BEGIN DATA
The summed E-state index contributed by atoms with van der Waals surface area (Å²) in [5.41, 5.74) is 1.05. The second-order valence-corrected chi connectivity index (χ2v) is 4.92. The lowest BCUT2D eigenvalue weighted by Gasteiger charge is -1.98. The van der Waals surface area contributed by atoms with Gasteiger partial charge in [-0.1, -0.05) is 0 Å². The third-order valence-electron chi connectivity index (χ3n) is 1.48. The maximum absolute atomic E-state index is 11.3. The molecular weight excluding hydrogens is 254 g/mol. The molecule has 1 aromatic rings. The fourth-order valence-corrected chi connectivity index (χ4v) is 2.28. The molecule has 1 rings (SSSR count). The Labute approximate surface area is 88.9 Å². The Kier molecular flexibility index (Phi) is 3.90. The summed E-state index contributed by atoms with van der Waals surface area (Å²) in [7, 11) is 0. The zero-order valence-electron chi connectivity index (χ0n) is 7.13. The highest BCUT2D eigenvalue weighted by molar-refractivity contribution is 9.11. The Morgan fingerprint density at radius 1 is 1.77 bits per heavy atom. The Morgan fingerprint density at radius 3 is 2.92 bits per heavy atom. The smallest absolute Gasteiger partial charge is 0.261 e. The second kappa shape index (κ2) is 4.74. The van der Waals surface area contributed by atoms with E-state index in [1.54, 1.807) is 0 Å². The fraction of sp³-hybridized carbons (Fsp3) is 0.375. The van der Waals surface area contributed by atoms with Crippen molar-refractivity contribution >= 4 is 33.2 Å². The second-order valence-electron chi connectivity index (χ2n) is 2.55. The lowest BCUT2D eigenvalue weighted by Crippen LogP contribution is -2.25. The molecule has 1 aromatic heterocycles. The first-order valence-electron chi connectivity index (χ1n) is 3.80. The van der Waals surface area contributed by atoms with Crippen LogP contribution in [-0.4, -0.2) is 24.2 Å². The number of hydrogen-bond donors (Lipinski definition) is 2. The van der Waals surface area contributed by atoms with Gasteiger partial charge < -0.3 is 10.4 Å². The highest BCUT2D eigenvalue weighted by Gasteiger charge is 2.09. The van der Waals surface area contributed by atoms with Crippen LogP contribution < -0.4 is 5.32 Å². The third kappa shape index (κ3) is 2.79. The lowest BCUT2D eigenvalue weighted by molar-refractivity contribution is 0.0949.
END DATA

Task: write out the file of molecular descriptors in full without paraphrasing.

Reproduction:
The summed E-state index contributed by atoms with van der Waals surface area (Å²) in [5.41, 5.74) is 1.05. The second-order valence-corrected chi connectivity index (χ2v) is 4.92. The lowest BCUT2D eigenvalue weighted by Gasteiger charge is -1.98. The van der Waals surface area contributed by atoms with Gasteiger partial charge in [-0.1, -0.05) is 0 Å². The third-order valence-electron chi connectivity index (χ3n) is 1.48. The maximum absolute atomic E-state index is 11.3. The molecular weight excluding hydrogens is 254 g/mol. The molecule has 1 aromatic rings. The fourth-order valence-corrected chi connectivity index (χ4v) is 2.28. The molecule has 1 rings (SSSR count). The Labute approximate surface area is 88.9 Å². The Kier molecular flexibility index (Phi) is 3.90. The summed E-state index contributed by atoms with van der Waals surface area (Å²) in [7, 11) is 0. The zero-order valence-electron chi connectivity index (χ0n) is 7.13. The highest BCUT2D eigenvalue weighted by molar-refractivity contribution is 9.11. The Morgan fingerprint density at radius 1 is 1.77 bits per heavy atom. The Morgan fingerprint density at radius 3 is 2.92 bits per heavy atom. The smallest absolute Gasteiger partial charge is 0.261 e. The second kappa shape index (κ2) is 4.74. The van der Waals surface area contributed by atoms with E-state index in [1.54, 1.807) is 0 Å². The fraction of sp³-hybridized carbons (Fsp3) is 0.375. The van der Waals surface area contributed by atoms with Crippen molar-refractivity contribution >= 4 is 33.2 Å². The second-order valence-electron chi connectivity index (χ2n) is 2.55. The lowest BCUT2D eigenvalue weighted by Crippen LogP contribution is -2.25. The molecule has 1 aromatic heterocycles. The first-order valence-electron chi connectivity index (χ1n) is 3.80. The van der Waals surface area contributed by atoms with Crippen LogP contribution in [-0.4, -0.2) is 24.2 Å². The number of hydrogen-bond donors (Lipinski definition) is 2. The van der Waals surface area contributed by atoms with Gasteiger partial charge < -0.3 is 10.4 Å². The highest BCUT2D eigenvalue weighted by Gasteiger charge is 2.09. The van der Waals surface area contributed by atoms with Crippen LogP contribution < -0.4 is 5.32 Å². The third kappa shape index (κ3) is 2.79. The lowest BCUT2D eigenvalue weighted by molar-refractivity contribution is 0.0949.